Chapter 4.1. Joining the Internet: Introduction to IP and DHCP


The Internet Protocol (IP) is the backbone of the Internet. It defines the way in which a collection of independent networks can work together to form a global network of networks. Each host in the Internet is given an IP address. Data is sent from host to host in packets called datagrams. Each datagram is labeled with both source and destination IP addresses and sent out into the network. If source and destination machines are not on the same local network, then intermediate machines called routers receive the transmitted datagram and send it one step closer to its destination. This process is called packet switching.

For early Internet researchers, packet switching was an important new idea. Other global communication networks like the telephone network did not use packet switching. Instead, these networks established a fixed circuit between source and destination and sent all traffic over this connection. In packet switched networks, packets do not travel along established circuits; instead they are individually addressed and routed through the network.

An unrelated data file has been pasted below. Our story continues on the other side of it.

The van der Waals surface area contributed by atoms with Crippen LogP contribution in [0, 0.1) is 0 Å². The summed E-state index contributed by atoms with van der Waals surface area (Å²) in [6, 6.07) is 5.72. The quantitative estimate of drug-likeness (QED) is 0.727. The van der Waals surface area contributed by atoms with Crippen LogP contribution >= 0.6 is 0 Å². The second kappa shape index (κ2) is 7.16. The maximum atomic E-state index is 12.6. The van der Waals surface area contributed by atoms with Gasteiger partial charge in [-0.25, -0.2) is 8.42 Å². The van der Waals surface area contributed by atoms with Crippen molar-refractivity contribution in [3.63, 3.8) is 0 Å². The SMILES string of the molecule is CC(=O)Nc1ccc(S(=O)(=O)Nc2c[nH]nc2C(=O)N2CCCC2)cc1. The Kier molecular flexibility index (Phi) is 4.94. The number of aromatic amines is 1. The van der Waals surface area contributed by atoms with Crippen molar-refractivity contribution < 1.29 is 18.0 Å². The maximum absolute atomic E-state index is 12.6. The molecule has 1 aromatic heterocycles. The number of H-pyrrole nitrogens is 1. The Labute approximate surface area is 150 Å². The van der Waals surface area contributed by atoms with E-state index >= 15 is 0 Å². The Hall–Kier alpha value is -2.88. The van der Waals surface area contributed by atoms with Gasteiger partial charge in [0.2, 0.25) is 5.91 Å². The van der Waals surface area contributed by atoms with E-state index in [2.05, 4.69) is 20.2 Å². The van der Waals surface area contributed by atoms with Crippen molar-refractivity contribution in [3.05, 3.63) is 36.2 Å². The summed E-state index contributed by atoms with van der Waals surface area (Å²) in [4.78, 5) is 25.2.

The Internet Protocol allows datagrams to travel from source to destination over many different networks. Each network may have its own rules and conventions; IP allows datagrams to adapt to each network it traverses. For example, the maximum amount of data that can be sent as a unit varies from network to network. IP allows datagrams to be broken into smaller ...

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